Banksy's practice is defined by its rebellion, critique of societal norms and interrogation of the art world's conventions, urging viewers to question and redefine their understanding of art and its value. For decades, he has fought to place street art within the art historical canon, finally receiving due widespread recognition largely thanks to works such as Rembrandt. His comments on the survival of graffiti artists in indoor spaces by "painting over things that don't belong to you" further accentuates this theme, blurring the lines between what has traditionally been considered vandalism and valid artistic expression.

The intersection of Banksy's street art roots and the classical art world does not end with thematic exploration but extends into the realms of valuation and collection. Rembrandt exemplifies this crossroads, holding significant auction value that attests to Banksy's ever-rising prominence in the art world. This not only reflects the artist's technical skill and innovative vision but also the evolving criteria by which art is judged and appreciated.

“Rembrandt is a fresh take on the iconic self-portrait by integrating humorous modern elements. This work continues Banksy's tradition of challenging the art world's hierarchies.”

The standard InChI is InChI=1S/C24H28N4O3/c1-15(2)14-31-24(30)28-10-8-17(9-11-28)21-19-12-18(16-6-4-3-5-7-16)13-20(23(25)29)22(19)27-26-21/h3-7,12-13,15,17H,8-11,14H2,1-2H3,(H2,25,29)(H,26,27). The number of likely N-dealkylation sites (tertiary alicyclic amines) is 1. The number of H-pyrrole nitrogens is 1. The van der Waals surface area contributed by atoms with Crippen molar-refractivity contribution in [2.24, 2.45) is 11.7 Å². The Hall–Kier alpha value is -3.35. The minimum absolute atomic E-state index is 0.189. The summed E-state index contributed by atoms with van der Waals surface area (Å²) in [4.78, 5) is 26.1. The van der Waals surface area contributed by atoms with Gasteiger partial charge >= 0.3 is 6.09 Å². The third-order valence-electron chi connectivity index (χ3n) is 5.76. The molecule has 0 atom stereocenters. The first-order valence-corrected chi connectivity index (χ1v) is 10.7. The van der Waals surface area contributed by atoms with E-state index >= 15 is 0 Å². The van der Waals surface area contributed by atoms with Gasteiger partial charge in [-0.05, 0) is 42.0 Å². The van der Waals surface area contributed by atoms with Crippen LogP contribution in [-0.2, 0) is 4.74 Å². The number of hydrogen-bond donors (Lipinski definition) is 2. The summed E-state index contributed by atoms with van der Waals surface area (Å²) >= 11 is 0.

Joe Syer
Joe Syer,Co-Founder & Specialist,MYArtbroker

Banksy and Art History: A Confluence of Time and (R)Evolution

In Rembrandt, Banksy demonstrates his unparalleled ability to engage with historical art forms while imbuing them with contemporary significance and irony. Through this piece, Banksy engages in a dialogue not only with Rembrandt himself but with the entire canon of art history and, in particular, by following on the traditions of Dadaism and Pop Art in its playful yet pointed approach. In this way, Banksy places himself within a lineage of art movements that have sought to challenge and reinterpret the established norms of their times.